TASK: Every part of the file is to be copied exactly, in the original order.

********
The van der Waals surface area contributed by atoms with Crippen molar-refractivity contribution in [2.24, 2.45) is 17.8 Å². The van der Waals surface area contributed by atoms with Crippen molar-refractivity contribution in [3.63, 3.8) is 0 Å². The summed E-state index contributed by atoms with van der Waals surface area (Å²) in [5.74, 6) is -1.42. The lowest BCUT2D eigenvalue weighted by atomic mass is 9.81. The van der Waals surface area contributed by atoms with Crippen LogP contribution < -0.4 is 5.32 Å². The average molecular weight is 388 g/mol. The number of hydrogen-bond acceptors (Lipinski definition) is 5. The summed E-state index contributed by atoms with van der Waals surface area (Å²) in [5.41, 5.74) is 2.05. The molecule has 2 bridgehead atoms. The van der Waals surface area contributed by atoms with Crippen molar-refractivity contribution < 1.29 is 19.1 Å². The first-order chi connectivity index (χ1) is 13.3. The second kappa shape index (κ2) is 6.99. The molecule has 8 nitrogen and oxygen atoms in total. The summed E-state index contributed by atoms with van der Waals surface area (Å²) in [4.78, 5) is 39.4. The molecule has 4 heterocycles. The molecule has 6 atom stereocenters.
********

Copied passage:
The van der Waals surface area contributed by atoms with Crippen molar-refractivity contribution in [2.24, 2.45) is 17.8 Å². The van der Waals surface area contributed by atoms with Crippen molar-refractivity contribution in [3.63, 3.8) is 0 Å². The summed E-state index contributed by atoms with van der Waals surface area (Å²) in [5.74, 6) is -1.42. The lowest BCUT2D eigenvalue weighted by atomic mass is 9.81. The van der Waals surface area contributed by atoms with Crippen LogP contribution < -0.4 is 5.32 Å². The average molecular weight is 388 g/mol. The number of hydrogen-bond acceptors (Lipinski definition) is 5. The summed E-state index contributed by atoms with van der Waals surface area (Å²) in [5.41, 5.74) is 2.05. The molecule has 2 bridgehead atoms. The van der Waals surface area contributed by atoms with Crippen molar-refractivity contribution < 1.29 is 19.1 Å². The first-order chi connectivity index (χ1) is 13.3. The second kappa shape index (κ2) is 6.99. The molecule has 8 nitrogen and oxygen atoms in total. The summed E-state index contributed by atoms with van der Waals surface area (Å²) in [4.78, 5) is 39.4. The molecule has 4 heterocycles. The molecule has 6 atom stereocenters.